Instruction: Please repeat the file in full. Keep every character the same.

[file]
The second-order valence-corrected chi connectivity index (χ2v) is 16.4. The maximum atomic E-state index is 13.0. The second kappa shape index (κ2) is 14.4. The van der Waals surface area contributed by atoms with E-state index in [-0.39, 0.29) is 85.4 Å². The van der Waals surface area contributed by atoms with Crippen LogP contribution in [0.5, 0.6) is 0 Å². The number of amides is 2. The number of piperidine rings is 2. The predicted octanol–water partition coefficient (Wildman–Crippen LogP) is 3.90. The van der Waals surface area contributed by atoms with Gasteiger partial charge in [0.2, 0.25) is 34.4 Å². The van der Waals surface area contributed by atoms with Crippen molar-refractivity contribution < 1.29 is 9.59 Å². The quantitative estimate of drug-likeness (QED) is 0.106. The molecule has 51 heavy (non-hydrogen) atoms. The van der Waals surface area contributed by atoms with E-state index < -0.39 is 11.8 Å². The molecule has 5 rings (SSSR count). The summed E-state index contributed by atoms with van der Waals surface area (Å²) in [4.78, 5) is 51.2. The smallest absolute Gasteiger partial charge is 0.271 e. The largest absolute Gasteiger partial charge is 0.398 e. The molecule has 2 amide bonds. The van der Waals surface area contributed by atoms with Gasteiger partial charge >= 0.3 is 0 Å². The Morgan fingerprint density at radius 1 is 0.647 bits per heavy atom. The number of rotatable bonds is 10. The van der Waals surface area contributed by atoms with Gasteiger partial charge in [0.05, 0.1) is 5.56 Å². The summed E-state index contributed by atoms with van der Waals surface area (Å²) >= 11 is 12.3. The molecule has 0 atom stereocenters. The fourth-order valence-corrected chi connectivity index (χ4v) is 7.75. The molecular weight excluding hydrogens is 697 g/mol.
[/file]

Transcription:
The second-order valence-corrected chi connectivity index (χ2v) is 16.4. The maximum atomic E-state index is 13.0. The second kappa shape index (κ2) is 14.4. The van der Waals surface area contributed by atoms with E-state index in [-0.39, 0.29) is 85.4 Å². The van der Waals surface area contributed by atoms with Crippen LogP contribution in [0.5, 0.6) is 0 Å². The number of amides is 2. The number of piperidine rings is 2. The predicted octanol–water partition coefficient (Wildman–Crippen LogP) is 3.90. The van der Waals surface area contributed by atoms with Gasteiger partial charge in [0.2, 0.25) is 34.4 Å². The van der Waals surface area contributed by atoms with Crippen molar-refractivity contribution < 1.29 is 9.59 Å². The quantitative estimate of drug-likeness (QED) is 0.106. The molecule has 51 heavy (non-hydrogen) atoms. The van der Waals surface area contributed by atoms with E-state index < -0.39 is 11.8 Å². The molecule has 5 rings (SSSR count). The summed E-state index contributed by atoms with van der Waals surface area (Å²) in [4.78, 5) is 51.2. The smallest absolute Gasteiger partial charge is 0.271 e. The largest absolute Gasteiger partial charge is 0.398 e. The molecule has 2 amide bonds. The van der Waals surface area contributed by atoms with Gasteiger partial charge >= 0.3 is 0 Å². The Morgan fingerprint density at radius 1 is 0.647 bits per heavy atom. The number of rotatable bonds is 10. The van der Waals surface area contributed by atoms with Gasteiger partial charge in [0.05, 0.1) is 5.56 Å². The summed E-state index contributed by atoms with van der Waals surface area (Å²) >= 11 is 12.3. The molecule has 0 atom stereocenters. The fourth-order valence-corrected chi connectivity index (χ4v) is 7.75. The molecular weight excluding hydrogens is 697 g/mol.